Joseph M. Zubretsky – Senior Executive Vice President of National Businesses

“[Providers] now understand that by forming communities, health care communities, with physicians, ancillary and ambulatory facilities and acute care facilities and engaging in virtual integration themselves, they can change their revenue model, be reimbursed on the basis of value and not volume and completely change the game.”

“aiming our product line in our business at the large sophisticated integrated delivery systems and freestanding hospitals is the way to go. Because the hospitals are rolling up the docs. We thought about rolling up physician practices. We thought about buying bricks-and-mortar, vertical integration. Our view is, let the hospitals deploy their capital, monetizing the value of physician contracts and physician practices, let them create the communities and we’ll contract with the hospitals.”

“In order for these to work really nicely, having 30%, 40% and 50% market share aggregated in the ratio delivered to the insurance marketplace is about right. So in Chicago, where it’s very fragmented, you need 6, 8 or 10 ACO deals to make it work. But in Dallas and Houston, you may only need 1, 2 or 3. Concentration of patient market share is what make these work really well.”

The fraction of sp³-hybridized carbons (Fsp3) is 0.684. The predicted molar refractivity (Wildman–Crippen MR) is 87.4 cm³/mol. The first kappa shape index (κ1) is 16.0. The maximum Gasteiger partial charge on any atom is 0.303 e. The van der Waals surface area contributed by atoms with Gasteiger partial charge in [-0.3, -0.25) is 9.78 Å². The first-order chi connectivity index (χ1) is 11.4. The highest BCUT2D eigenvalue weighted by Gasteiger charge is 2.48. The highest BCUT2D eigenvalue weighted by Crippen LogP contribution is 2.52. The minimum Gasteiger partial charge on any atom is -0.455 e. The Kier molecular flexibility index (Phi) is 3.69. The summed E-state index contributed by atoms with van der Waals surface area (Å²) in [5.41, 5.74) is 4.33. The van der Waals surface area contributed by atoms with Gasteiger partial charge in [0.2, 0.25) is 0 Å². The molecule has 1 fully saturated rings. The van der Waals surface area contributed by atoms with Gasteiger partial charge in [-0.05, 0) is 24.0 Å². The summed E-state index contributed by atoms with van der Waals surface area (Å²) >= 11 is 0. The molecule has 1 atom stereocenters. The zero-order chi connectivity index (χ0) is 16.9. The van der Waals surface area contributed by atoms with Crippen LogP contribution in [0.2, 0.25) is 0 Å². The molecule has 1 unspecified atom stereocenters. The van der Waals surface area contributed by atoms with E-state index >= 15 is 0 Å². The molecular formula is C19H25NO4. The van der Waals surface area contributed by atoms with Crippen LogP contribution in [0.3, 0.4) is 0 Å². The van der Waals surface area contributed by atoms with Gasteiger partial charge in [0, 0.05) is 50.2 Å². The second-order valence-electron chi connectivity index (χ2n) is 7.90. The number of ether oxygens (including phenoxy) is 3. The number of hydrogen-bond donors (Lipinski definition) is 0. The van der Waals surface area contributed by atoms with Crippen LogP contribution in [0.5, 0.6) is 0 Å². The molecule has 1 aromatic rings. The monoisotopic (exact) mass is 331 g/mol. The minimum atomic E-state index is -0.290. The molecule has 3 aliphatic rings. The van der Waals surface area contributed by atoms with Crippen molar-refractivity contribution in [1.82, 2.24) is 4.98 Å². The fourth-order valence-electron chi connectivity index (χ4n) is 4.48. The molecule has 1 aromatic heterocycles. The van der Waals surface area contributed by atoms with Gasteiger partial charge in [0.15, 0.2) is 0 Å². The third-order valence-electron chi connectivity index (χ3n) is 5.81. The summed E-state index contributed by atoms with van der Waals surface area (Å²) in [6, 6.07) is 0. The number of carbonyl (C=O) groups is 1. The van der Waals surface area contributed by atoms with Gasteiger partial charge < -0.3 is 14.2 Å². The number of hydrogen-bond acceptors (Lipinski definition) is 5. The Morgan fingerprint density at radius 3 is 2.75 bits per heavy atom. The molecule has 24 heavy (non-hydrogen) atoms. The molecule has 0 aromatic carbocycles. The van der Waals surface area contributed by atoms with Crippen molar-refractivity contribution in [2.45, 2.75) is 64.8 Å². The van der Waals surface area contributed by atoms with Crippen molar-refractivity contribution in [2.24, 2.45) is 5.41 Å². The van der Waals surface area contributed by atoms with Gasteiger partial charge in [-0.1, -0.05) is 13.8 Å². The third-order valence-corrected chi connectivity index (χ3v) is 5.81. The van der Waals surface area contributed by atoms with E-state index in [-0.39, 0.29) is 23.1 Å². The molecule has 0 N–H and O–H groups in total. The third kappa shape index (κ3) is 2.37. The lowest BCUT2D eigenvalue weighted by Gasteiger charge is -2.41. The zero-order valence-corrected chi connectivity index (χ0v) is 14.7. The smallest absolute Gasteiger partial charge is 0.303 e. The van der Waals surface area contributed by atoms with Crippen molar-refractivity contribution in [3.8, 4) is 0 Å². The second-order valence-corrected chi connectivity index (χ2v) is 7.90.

“if anybody think that just because you own a physician’s contract, you can tell them what to do and how to behave, you’re wrong.”

“our differentiated solution allows us to then convert from volume-based reimbursement to value.”

“This is about enabling them to convert from episodic acute care to patient population health. Episodic acute care, when you show up, I’ll patch you up and send your home. Patient population health, I know everything there is to know about everybody in this room, you’re part of my medical community, you’re part of the medical home.”

“The shift from episodic acute care to patient population health allows the hospital system to convert from volume-based reimbursement to value-based reimbursement.”

“Aetna is your patient aggregator.”

“the business of provider contracting. We’re not in that business anymore. We’re in the business of Supply Chain Management. And the most complex, arcane, Byzantine supply chain ever designed is the healthcare delivery system”

“this is not an HMO. An HMO had a gatekeeper, that gatekeeper was sitting as a payer. That HMO shifted the risk, but it didn’t share the risk.”

“the intense clinical focus of the ACO is a completely new model and is completely anathema to the HMO model of the mid 1990s.”

Dijuana K. Lewis – Executive Vice President of Consumer Products and Enterprise Marketing

“the healthcare system was built to deliver healthcare. It was not built to deliver a simple shopping experience for consumers. That’s the transition that we are making”

Leave a Reply

Your email address will not be published. Required fields are marked *